Tagged With consumer tech

All of a sudden, it seems like almost no one is making laptops like Alienware makes laptops: beefy, loud, and fast. Most of the top gaming laptop makers have embraced the design style popularised by Razer and supported by Nvidia’s Max-Q design ethos: thin and sacrificing a little power for portability. But not Alienware man. This company is still making laptops that are lap in name only, and the Alienware m15, in particular, stands out, because it’s really big, it’s really powerful. And as it turns out, it’s surprisingly portable.

The concept of today’s smart, connected wearables just didn’t exist back in the 1980s when text-only operating systems like MS-DOS were still popular. But that didn’t stop Puma from releasing what was possibly the world’s first modern fitness tracker by strapping a chunky computer to the back of a sneaker. Thirty-two years later, Puma is bringing those kicks back with the same design, but with updated tech inside.

The Razer Blade Stealth has always been a pretty dang nice 13-inch laptop. Not the best laptop, and not the worst. A good alternative for people who want slick Mac-like design in a Windows computer. With its latest refresh of the Stealth, Razer is wisely moving away from its Apple influences and has started borrowing more from its friends in Windows-land. The result is one sharp looking laptop.

The HP Spectre Folio is deceptive. Closed it looks like a fancy leather folder business types take to conference rooms. Held in your hands, it’s smooth and rich feeling under your fingertips, but heavier than you’d expect. It opens exactly as a laptop should, but then when moving it into its tablet mode, you find you’re pulling the display towards yourself instead of doing 360-degree gymnastics. It’s weird. Confusing. But also natural? If laptop makers are dead set on making laptops double as tablets, then this one’s figured it out.

Google’s software-first design philosophy has brought about some impressive results—like the kind of pictures you can snap with a Pixel 3, but that strategy can also have some negative impacts too, especially when it comes to bugs. More software solutions mean more potential bugs to break your phone.

The year is winding down, and it’s very unlikely Microsoft will announce another major product, so naturally, we need to look forward to 2019 and beyond. Brad Sams of Thurrot has plenty of delectable rumours in his new book Beneath a Surface. Some his claims about Microsoft’s product roadmap reinforce things we’ve heard before, while other bits are entirely new.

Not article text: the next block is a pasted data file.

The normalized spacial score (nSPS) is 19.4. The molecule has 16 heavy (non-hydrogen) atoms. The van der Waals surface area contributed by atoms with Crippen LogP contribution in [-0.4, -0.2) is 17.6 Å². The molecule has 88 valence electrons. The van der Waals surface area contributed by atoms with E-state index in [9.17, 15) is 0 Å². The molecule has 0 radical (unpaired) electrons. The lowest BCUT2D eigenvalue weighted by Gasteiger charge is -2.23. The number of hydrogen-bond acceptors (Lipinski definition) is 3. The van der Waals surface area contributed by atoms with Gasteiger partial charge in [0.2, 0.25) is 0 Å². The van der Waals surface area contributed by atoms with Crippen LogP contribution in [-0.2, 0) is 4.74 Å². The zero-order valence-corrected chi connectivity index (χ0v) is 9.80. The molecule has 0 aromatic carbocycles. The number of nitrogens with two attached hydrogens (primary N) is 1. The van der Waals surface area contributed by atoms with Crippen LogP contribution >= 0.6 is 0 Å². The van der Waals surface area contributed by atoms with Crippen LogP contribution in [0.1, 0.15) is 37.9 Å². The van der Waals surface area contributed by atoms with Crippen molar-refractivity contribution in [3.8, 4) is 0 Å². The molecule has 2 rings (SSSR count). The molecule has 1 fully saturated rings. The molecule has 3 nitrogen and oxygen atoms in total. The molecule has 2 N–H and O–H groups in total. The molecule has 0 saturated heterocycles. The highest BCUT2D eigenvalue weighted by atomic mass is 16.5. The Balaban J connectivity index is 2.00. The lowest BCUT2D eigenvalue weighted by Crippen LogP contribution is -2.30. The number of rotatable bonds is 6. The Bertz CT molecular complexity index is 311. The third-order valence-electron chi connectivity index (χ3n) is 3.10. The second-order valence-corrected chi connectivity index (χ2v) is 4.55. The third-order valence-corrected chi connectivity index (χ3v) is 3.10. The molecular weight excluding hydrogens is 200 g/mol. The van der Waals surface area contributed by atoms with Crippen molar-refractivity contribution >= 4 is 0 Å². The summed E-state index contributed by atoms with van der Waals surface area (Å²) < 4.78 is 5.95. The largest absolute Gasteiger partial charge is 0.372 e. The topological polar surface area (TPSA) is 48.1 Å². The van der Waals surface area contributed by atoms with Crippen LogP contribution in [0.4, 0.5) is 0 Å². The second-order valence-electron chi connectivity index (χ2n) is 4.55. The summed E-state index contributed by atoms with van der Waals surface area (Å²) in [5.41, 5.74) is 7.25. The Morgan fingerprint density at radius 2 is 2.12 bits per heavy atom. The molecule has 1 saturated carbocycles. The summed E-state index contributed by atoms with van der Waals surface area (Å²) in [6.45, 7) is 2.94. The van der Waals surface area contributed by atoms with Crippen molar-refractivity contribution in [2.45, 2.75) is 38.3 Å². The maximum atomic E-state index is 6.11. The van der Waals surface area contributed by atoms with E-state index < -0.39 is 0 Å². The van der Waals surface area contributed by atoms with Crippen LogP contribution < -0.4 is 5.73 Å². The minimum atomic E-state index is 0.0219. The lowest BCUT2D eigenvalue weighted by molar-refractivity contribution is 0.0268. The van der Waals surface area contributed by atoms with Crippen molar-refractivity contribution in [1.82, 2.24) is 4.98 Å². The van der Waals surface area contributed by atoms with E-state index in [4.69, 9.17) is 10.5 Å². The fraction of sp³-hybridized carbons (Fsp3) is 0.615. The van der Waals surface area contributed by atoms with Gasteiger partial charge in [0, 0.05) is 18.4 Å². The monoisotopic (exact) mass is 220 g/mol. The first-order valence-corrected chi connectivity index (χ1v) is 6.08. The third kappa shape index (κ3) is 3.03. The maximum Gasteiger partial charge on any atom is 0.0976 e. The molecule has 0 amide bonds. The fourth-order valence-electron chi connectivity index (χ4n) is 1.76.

Without the internet instantly dispersing images to millions of people, it was probably a lot easier to keep video game prototypes under wraps in the ‘80s. Just a handful of photos backed up rumours about the possible existence of a miniature version of the ill-fated Vectrex console, but it’s a rumour no more now that the National Video game Museum in Frisco, Texas has managed to get its hands on that mythical prototype for its collection.

Even though LG has put out a respectable line of phones in 2018, sales for the company’s mobile division continue to struggle.

So in an effort to rejuvenate its business, alongside an increased focus on robotics and autonomous vehicles, LG have announced that LG Home Entertainment President Brian Kwon will also be taking control of LG Mobile starting December 1.

Chromebooks aren’t supposed to cost a lot of money. That’s a big reason we like them! They’re always good enough, and they’re always cheap—think under $1000. But the Pixel Slate, which carries the newest build of Chrome OS, has made a near perfect case for a pricier chromebook.

This tablet, which turns into a laptop with the addition of a $US160 to $US200 accessory, starts at $US600 and often works so well as either laptop or tablet that it feels like it’s almost always worth the price.

Even though I know all these retro consoles are largely an effort turn my nostalgia into big-time corporate profits, they’re damn hard to resist. There’s just something about grey plastic and the old school boot up sound that hits a deep part of my brain as few things do, so when I heard Sony was making a retro revival of the original PlayStation, I thought “Great, another mini console to add to the collection.” But after getting to check out Sony’s take on a throwback gaming machine, I feel a bit shortchanged.

There’s just something about this phone. From the moment I laid my eyes on this thing, it just kind of made me happy. It’s small and adorable like a newborn puppy, and despite how petite it appears it photos, it looks and feels even smaller in person. And I’m not the only one that had this reaction. When I brought it into the office, people crowded around marveled. One person cooed at it, another said, “it’s perfect,” while a third remarked that this is the exact sort of thing they’d wished someone would make for years.